One of the most compelling threads in Devlin’s fabric concerns Josie, well-played by Alison King, and her somewhat enigmatic relationship with a puzzling Englishman, Joe Conran, who enters the lives of the play’s central characters without warning. Conran is strongly rendered by the charismatic Darren Kendrick, playing a character who brings with him more questions that he is willing, or perhaps able, to answer.
Playwright Devlin manages to leave Conran’s actual identity, not to mention his true intentions, something of an open question through the course of her narrative.
As a tyro dramatist, Devlin thought nothing of populating her play with no fewer than 17 characters, posing a thorny problem for any director approaching the play with production in mind. The fact that, of the 17, only nine or 10 could be called viable characters offers only partial comfort.
Cully Long’s set design features a large portrait of Bobby Sands, the hunger striker who died in prison in 1981, prominently positioned and illuminated on the show’s brick-backed fourth wall. The image puts Devlin’s intentions in a crystalline light from the outset.
Sands’s death, along with the deaths of nine of his colleagues, motivated increased support for the political wings of the Provisional IRA.
Director Zablocki uses 14 actors to portray Devlin’s 17 characters, a few of whom are identified only as “First Policeman,” Second Soldier” and so forth. Twelve of his actors are members of the Terrapin Troupe, which co-produced “Ourselves Alone,” while only two cast members are tagged as being members of Actors’ Equity Association.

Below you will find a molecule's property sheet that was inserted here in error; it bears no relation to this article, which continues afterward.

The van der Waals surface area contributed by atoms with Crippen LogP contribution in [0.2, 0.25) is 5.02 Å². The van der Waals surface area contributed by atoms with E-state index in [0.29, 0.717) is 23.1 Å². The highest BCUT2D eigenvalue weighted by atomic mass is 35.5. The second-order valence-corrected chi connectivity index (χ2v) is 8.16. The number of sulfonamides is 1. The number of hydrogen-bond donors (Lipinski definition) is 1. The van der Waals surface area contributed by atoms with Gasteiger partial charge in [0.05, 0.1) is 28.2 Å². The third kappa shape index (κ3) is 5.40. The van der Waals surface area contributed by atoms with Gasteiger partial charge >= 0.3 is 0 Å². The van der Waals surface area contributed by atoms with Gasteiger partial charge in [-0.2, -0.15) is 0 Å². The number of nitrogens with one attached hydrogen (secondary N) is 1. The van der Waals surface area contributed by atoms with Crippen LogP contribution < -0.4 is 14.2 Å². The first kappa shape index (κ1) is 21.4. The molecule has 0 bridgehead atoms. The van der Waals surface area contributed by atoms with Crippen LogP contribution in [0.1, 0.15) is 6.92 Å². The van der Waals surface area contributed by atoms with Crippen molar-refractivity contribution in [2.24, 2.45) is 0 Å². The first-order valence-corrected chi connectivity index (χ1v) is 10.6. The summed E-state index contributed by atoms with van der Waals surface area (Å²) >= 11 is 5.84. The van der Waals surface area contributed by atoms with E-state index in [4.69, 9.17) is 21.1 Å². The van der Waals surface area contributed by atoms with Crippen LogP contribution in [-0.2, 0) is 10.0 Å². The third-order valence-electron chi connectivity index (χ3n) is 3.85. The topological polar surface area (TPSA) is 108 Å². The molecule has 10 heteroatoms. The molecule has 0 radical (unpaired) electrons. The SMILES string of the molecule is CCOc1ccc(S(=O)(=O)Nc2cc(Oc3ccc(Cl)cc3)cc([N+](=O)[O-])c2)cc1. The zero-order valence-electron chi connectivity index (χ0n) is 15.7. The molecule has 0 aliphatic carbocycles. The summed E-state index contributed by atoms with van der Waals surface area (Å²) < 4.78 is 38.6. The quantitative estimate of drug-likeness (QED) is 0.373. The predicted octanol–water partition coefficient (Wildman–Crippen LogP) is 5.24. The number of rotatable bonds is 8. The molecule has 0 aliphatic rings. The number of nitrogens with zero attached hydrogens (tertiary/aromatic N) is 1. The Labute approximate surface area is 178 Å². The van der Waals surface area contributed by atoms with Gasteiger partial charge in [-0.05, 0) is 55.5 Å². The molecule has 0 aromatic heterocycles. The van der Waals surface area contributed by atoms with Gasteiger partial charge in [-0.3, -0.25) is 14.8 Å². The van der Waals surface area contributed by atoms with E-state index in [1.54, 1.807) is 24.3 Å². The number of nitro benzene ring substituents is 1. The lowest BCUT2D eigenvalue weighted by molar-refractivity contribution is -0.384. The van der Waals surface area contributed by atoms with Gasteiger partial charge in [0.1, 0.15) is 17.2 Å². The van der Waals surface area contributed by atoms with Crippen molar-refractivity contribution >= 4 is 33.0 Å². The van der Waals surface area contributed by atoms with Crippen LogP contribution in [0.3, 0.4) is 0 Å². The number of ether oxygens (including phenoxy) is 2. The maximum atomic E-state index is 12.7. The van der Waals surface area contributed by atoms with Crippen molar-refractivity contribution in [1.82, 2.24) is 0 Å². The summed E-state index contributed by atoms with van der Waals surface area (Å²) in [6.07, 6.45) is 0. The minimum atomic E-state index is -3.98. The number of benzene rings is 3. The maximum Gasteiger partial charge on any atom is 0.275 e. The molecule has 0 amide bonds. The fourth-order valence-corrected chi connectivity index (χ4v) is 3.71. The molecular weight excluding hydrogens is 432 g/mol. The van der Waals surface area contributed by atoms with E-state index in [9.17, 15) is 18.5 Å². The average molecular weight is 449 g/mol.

The overall performance level of Zablocki’s production is high, with particularly strong work being turned in by, in addition to the aforementioned King and Kendrick, Sari Caine as Donna, the McCoy sisters’ superficially phlegmatic sister-in-law, and by Kristin Vogelsong, as the selfish, flighty Frieda, who considers southern Ireland “a foreign country,” and whose concentration is mainly on her questionable “singing career,” a goal that will lead her to London and away from Belfast, probably forever.
Sean Eager’s Malachy McCoy is a credible father figure, with just enough edginess to make him come across as being slightly dangerous. Similarly, Marc Garber’s intense, jumpy Liam McCoy, when he finally shows up in Devlin’s tale, having been sprung from Long Kesh, suggests the reasons for the inherent uneasiness of his wife, Donna.
Kevin G. Shinnick is effective as Josie’s former love, the ulcer-ridden Cathal O’Donnell, as is Bob Kruse as John McDermott, Frieda’s political activist boyfriend, who complains that his self-centered girlfriend doesn’t bother to read the pamphlets she delivers under his supervision.
Josh Rosalls’s sound design is subtle and effective, with the sound of helicopters hovering overhead heard only once, as a mere suggestion of the strong subconscious factor in Belfast life surveillance had become by the time the days in which “Ourselves Alone” is set had arrived.
When Devlin’s play was staged at the Producer’s Club in January 2001, the part of Frieda was played by Geraldine Hughes, who is currently performing her own solo show, “Belfast Blues,” at Off-Broadway’s Culture Project, at 45 Bleecker St. in Manhattan.